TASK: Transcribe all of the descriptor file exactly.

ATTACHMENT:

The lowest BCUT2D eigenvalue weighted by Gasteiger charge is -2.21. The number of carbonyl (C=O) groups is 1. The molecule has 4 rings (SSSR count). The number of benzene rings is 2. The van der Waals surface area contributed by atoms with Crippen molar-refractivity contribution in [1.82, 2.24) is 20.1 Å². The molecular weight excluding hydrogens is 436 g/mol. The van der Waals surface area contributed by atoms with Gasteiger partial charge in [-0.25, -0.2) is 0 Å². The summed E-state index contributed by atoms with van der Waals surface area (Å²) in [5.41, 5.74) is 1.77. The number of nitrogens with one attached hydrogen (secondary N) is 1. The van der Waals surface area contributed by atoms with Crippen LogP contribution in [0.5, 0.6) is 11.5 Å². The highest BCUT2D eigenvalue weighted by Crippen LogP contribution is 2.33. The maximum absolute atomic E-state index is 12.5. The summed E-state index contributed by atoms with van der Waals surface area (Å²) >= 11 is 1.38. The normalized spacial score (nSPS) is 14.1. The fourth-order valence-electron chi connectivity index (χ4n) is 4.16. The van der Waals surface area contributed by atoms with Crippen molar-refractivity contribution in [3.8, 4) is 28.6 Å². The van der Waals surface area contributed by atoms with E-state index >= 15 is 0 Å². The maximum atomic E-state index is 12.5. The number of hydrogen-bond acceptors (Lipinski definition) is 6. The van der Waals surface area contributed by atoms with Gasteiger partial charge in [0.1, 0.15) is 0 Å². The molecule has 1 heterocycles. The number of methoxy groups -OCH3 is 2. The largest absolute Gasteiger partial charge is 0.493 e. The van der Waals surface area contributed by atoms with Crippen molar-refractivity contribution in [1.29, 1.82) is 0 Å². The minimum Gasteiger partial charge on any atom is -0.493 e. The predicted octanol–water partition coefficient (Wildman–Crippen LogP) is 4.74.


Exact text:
The lowest BCUT2D eigenvalue weighted by Gasteiger charge is -2.21. The number of carbonyl (C=O) groups is 1. The molecule has 4 rings (SSSR count). The number of benzene rings is 2. The van der Waals surface area contributed by atoms with Crippen molar-refractivity contribution in [1.82, 2.24) is 20.1 Å². The molecular weight excluding hydrogens is 436 g/mol. The van der Waals surface area contributed by atoms with Gasteiger partial charge in [-0.25, -0.2) is 0 Å². The summed E-state index contributed by atoms with van der Waals surface area (Å²) in [5.41, 5.74) is 1.77. The number of nitrogens with one attached hydrogen (secondary N) is 1. The van der Waals surface area contributed by atoms with Crippen LogP contribution in [0.5, 0.6) is 11.5 Å². The highest BCUT2D eigenvalue weighted by Crippen LogP contribution is 2.33. The maximum absolute atomic E-state index is 12.5. The summed E-state index contributed by atoms with van der Waals surface area (Å²) >= 11 is 1.38. The normalized spacial score (nSPS) is 14.1. The fourth-order valence-electron chi connectivity index (χ4n) is 4.16. The van der Waals surface area contributed by atoms with Crippen molar-refractivity contribution in [3.8, 4) is 28.6 Å². The van der Waals surface area contributed by atoms with E-state index >= 15 is 0 Å². The maximum atomic E-state index is 12.5. The number of hydrogen-bond acceptors (Lipinski definition) is 6. The van der Waals surface area contributed by atoms with Gasteiger partial charge in [0.1, 0.15) is 0 Å². The molecule has 1 heterocycles. The number of methoxy groups -OCH3 is 2. The largest absolute Gasteiger partial charge is 0.493 e. The van der Waals surface area contributed by atoms with Crippen molar-refractivity contribution in [1.29, 1.82) is 0 Å². The minimum Gasteiger partial charge on any atom is -0.493 e. The predicted octanol–water partition coefficient (Wildman–Crippen LogP) is 4.74.